It can be possible that folks who sought prescriptions for Ozempic or Mounjaro with the goal of shedding weight were more motivated to proceed taking the drug, even when it was expensive or caused unpleasant negative effects, or that they were more more likely to adopt other behaviors that promote weight reduction, Rodriguez said.

Finding this out is “a crucial topic for future research,” she said.

People currently taking Ozempic probably have a more pressing query on their minds: Should I switch to Mounjaro?

Nick Stuckyan infectious disease physician at Providence Portland Medical Center and lead creator of the study, said the outcomes alone shouldn’t prompt patients to stop taking a drug that works for them. The risk of negative effects, insurance coverage and availability of the drug also must be considered.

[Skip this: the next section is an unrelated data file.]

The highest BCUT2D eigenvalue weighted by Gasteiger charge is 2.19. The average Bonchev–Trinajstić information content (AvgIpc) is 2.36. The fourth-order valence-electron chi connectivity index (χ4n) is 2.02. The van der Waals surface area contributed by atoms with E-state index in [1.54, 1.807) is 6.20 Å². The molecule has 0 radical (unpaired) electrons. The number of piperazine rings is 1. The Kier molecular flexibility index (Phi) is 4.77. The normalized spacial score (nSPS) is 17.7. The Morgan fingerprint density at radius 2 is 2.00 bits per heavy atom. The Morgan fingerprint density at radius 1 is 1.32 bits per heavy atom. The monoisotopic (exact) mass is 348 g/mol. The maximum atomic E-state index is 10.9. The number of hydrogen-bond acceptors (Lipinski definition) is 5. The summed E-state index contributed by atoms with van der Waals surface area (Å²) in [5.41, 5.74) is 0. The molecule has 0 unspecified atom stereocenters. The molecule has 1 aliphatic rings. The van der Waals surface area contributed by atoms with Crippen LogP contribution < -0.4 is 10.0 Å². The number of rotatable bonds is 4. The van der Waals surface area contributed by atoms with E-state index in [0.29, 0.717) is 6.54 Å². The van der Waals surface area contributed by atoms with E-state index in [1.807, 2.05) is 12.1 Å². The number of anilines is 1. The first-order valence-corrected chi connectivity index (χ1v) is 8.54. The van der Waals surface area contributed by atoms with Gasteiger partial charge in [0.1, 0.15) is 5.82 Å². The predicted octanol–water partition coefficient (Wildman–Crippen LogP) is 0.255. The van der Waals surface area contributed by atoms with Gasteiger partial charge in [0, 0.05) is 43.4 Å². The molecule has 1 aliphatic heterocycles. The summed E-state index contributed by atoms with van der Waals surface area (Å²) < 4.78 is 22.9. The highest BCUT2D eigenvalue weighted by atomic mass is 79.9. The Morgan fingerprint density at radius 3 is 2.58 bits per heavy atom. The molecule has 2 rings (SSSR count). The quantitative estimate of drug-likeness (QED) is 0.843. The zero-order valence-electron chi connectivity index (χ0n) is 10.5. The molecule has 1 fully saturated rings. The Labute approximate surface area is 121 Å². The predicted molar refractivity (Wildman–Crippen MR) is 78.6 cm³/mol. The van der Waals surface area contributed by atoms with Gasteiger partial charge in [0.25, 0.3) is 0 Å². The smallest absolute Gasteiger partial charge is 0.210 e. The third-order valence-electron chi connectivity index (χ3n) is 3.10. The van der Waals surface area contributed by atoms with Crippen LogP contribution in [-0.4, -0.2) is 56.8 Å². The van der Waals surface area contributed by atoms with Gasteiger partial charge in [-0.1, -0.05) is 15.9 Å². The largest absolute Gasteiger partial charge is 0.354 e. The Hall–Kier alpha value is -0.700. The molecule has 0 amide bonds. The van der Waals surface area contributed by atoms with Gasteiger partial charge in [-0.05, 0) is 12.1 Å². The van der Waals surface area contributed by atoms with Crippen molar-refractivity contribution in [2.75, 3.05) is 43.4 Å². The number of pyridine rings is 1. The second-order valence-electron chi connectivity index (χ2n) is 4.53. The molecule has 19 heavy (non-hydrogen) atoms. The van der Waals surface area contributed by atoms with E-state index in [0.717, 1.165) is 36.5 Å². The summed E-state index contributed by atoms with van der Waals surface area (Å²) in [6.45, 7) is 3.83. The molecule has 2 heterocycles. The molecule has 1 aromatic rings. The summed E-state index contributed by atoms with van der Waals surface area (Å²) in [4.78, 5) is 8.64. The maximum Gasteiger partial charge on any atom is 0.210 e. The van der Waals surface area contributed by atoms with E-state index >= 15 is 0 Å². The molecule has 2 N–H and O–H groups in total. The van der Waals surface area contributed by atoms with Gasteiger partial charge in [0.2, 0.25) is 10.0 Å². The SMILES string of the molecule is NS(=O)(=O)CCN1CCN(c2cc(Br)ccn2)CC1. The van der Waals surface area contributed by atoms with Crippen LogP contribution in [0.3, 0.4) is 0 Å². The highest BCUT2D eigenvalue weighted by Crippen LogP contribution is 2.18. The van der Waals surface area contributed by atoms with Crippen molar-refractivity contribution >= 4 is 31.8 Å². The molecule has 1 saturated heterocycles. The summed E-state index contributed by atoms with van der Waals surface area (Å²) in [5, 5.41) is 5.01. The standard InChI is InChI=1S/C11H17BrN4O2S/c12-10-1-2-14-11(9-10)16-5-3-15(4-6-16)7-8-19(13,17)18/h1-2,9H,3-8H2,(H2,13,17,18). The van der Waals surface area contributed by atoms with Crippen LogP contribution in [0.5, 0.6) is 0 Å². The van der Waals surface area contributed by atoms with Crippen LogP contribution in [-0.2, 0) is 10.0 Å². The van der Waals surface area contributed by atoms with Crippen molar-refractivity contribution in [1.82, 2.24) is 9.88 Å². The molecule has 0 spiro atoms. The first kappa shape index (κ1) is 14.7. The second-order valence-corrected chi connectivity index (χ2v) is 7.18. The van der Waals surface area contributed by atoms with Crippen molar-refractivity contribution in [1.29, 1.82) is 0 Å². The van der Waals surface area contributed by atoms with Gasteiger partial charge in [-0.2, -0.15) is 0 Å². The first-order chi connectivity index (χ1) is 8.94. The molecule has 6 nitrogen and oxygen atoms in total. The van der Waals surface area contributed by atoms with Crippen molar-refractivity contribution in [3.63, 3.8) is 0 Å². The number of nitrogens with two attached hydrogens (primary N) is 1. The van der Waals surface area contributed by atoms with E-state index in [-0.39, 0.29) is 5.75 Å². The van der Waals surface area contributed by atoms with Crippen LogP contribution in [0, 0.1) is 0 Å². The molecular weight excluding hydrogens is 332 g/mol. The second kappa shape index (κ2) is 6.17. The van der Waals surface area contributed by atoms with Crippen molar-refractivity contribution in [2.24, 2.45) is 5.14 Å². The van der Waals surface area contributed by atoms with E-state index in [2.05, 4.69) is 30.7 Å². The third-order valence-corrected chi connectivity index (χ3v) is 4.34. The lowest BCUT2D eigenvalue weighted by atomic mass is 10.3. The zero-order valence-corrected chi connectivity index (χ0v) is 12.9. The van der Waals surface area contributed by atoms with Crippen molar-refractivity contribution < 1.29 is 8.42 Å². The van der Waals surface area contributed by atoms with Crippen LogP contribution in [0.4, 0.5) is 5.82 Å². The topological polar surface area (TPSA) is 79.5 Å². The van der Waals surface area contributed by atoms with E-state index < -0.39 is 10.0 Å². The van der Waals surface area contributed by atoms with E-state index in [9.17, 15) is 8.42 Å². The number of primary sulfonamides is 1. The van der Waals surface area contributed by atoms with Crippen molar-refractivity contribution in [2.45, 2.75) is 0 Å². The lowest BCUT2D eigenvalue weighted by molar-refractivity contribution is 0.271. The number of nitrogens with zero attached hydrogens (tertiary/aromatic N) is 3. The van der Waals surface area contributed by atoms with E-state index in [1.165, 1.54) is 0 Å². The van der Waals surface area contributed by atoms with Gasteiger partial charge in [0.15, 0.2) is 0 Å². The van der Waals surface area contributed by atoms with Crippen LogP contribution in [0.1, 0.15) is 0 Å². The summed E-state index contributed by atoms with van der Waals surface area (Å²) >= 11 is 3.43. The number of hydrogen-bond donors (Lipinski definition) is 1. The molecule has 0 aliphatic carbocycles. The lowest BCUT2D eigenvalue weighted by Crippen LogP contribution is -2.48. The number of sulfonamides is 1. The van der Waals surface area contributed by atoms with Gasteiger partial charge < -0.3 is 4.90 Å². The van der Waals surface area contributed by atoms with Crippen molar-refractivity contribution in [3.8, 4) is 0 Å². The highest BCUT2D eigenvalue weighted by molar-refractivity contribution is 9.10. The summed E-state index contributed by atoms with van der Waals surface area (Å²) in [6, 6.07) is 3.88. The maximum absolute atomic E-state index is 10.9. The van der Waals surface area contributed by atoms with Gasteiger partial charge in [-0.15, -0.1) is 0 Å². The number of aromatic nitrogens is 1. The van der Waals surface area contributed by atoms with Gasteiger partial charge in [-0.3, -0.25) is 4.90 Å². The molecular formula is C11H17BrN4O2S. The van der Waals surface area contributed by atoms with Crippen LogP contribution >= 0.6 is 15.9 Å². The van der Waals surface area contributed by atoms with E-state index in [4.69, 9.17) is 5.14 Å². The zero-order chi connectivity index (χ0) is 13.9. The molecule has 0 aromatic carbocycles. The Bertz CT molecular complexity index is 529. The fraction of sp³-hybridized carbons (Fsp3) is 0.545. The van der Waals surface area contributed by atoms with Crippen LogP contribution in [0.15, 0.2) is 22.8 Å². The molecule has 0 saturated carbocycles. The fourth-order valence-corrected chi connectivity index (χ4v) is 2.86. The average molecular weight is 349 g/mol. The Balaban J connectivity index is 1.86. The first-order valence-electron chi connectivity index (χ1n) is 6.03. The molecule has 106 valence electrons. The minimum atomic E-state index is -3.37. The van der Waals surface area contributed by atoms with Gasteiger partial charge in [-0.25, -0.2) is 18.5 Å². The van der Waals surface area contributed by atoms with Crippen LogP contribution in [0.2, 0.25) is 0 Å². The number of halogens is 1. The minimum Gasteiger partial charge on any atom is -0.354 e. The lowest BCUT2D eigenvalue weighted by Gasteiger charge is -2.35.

“Although tirzepatide was significantly more effective than semaglutide, patients taking both drugs experienced significant weight loss,” said Stucky, who can be vice chairman of research at Truveta.

Freeby agreed with this opinion.

“If someone is doing well with a drug, why make trouble?” he said.

Freeby added that Ozempic (and its sister drug wayswhich is approved by the FDA specifically for weight reduction) has a minimum of one advantage over Mounjaro (and Zepboundits counterpart for weight reduction): In clinical studies, Ozempic has been shown to cut back the chance of heart attacks, strokes and other Cardiovascular problems in addition to Kidney failure.

“At this point, we don’t have a lot of data on Mounjaro when it comes to secondary outcomes,” he said.